Screenshot of the Roadshow presentation on Munios.com

The new independent finance authority the Chicago City Council approved to borrow up to $3 billion in sales tax bonds on the city’s behalf is courting investors.

The Sales Tax Securitization Corporation plans to issue up to $574.5 million of sales tax secured bonds in the first week of December. This includes approximately $174.6 million in  Series 2017A Bonds and $399.9 million in Series 2017B Bonds.

Sales Tax Securitization Corporation Preliminary Offering Document 

The new agency has already received two AAA ratings from credit rating agencies Fitch and Kroll’s and a AA rating from S&P. That stability is due to the corporation’s status as a “bankruptcy-remote special purpose entity.”

Under the recently passed state law, all of the city’s share of sales tax revenue will be transferred to the borrowing agency to secure the bonds. This means the city’s sales tax revenue, about a quarter of the city’s general fund, would be exempt from bankruptcy proceedings and investors would be paid first.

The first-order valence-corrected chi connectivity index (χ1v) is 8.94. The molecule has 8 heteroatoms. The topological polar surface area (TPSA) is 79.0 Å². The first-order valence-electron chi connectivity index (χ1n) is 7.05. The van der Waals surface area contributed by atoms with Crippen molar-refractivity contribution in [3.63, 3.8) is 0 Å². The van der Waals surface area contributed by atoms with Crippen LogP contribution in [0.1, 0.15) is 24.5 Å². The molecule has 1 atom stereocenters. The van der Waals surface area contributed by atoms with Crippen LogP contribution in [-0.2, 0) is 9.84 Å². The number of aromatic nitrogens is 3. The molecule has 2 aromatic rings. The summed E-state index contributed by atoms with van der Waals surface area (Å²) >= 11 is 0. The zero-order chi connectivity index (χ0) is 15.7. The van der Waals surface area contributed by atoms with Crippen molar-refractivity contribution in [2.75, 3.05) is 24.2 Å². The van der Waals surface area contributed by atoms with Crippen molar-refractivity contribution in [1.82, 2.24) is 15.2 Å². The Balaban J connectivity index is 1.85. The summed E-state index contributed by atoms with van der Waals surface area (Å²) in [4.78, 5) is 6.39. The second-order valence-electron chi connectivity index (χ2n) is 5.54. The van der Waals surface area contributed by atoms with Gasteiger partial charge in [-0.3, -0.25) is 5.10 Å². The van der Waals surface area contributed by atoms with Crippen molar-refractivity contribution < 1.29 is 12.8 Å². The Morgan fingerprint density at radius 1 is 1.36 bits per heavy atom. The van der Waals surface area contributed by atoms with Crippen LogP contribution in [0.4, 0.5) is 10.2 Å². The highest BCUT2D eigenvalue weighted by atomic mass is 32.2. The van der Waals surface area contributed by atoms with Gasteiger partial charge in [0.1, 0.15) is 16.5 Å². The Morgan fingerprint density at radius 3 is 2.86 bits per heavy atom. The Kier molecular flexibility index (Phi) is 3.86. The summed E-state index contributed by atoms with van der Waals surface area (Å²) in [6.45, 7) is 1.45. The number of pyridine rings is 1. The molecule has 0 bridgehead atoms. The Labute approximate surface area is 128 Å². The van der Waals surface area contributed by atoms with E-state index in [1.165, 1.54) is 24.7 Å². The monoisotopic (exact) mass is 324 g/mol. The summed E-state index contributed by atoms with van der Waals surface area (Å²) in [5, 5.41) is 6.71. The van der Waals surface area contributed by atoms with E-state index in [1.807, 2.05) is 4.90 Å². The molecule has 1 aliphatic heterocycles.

The real test is investor confidence in the city’s ability to balance its books. Chicago created the entity so it could raise money from investors without paying a premium on the interest. The city’s outstanding general obligation bonds are below investment grade, which is fueled in part by market concern over ballooning pension liabilities. This could explain why the word “Chicago” is missing from the title of the new corporation.

About $2.3 million of the money raised through multiple offerings will cover payments on outstanding general obligation debt, another $700 million will retire outstanding sales revenue bonds.

City of Chicago Securitization Structure One Pager

City of Chicago Securitization PowerPoint

Mayor Emanuel spent much of the past year lobbying Springfield for the ability to outsource the city’s debt load by creating an entity that is legally independent of the city.The mayor and his finance team told aldermen this will free up about $94 million in corporate fund revenue in next year’s budget that would have otherwise covered debt payments.